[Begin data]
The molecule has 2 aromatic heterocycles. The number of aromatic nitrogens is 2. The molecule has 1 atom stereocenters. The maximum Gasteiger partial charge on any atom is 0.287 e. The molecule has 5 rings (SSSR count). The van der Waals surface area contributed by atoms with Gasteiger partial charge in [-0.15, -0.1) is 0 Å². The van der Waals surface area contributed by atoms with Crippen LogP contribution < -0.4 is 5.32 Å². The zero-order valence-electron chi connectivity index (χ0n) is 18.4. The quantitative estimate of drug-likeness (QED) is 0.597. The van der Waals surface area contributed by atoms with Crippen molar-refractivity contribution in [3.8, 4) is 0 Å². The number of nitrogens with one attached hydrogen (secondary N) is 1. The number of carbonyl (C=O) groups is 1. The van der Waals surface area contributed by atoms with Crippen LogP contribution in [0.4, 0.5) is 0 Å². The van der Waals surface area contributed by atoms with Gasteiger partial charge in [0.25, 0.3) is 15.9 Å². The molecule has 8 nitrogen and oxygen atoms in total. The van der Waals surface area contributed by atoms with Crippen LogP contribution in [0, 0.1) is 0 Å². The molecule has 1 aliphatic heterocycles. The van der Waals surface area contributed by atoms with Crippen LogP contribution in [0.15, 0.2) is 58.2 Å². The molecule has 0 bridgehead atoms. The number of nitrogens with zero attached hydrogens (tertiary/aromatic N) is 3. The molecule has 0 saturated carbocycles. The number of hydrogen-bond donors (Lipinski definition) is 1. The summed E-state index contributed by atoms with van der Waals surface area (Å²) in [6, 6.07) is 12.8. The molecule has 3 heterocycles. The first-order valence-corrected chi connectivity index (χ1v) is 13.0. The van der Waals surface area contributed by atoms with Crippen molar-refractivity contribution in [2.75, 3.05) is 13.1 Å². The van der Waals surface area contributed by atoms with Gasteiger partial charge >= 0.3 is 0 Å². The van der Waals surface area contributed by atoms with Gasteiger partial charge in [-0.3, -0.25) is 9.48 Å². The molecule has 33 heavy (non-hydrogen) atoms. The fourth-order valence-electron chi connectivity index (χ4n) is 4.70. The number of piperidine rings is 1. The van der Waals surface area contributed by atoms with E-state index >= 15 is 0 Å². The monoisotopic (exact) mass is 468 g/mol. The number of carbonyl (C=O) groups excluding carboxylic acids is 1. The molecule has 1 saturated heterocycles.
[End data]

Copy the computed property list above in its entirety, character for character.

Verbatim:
The molecule has 2 aromatic heterocycles. The number of aromatic nitrogens is 2. The molecule has 1 atom stereocenters. The maximum Gasteiger partial charge on any atom is 0.287 e. The molecule has 5 rings (SSSR count). The van der Waals surface area contributed by atoms with Gasteiger partial charge in [-0.15, -0.1) is 0 Å². The van der Waals surface area contributed by atoms with Crippen LogP contribution < -0.4 is 5.32 Å². The zero-order valence-electron chi connectivity index (χ0n) is 18.4. The quantitative estimate of drug-likeness (QED) is 0.597. The van der Waals surface area contributed by atoms with Crippen molar-refractivity contribution in [3.8, 4) is 0 Å². The number of nitrogens with one attached hydrogen (secondary N) is 1. The number of carbonyl (C=O) groups is 1. The van der Waals surface area contributed by atoms with Crippen LogP contribution in [0.4, 0.5) is 0 Å². The van der Waals surface area contributed by atoms with Gasteiger partial charge in [0.25, 0.3) is 15.9 Å². The molecule has 8 nitrogen and oxygen atoms in total. The van der Waals surface area contributed by atoms with Crippen LogP contribution in [0, 0.1) is 0 Å². The molecule has 1 aliphatic heterocycles. The van der Waals surface area contributed by atoms with Crippen LogP contribution in [0.15, 0.2) is 58.2 Å². The molecule has 0 bridgehead atoms. The number of nitrogens with zero attached hydrogens (tertiary/aromatic N) is 3. The molecule has 0 saturated carbocycles. The number of hydrogen-bond donors (Lipinski definition) is 1. The summed E-state index contributed by atoms with van der Waals surface area (Å²) in [6, 6.07) is 12.8. The molecule has 3 heterocycles. The first-order valence-corrected chi connectivity index (χ1v) is 13.0. The van der Waals surface area contributed by atoms with Crippen molar-refractivity contribution in [2.75, 3.05) is 13.1 Å². The van der Waals surface area contributed by atoms with Gasteiger partial charge >= 0.3 is 0 Å². The van der Waals surface area contributed by atoms with Gasteiger partial charge in [-0.3, -0.25) is 9.48 Å². The molecule has 33 heavy (non-hydrogen) atoms. The fourth-order valence-electron chi connectivity index (χ4n) is 4.70. The number of piperidine rings is 1. The van der Waals surface area contributed by atoms with E-state index >= 15 is 0 Å². The monoisotopic (exact) mass is 468 g/mol. The number of carbonyl (C=O) groups excluding carboxylic acids is 1. The molecule has 1 saturated heterocycles.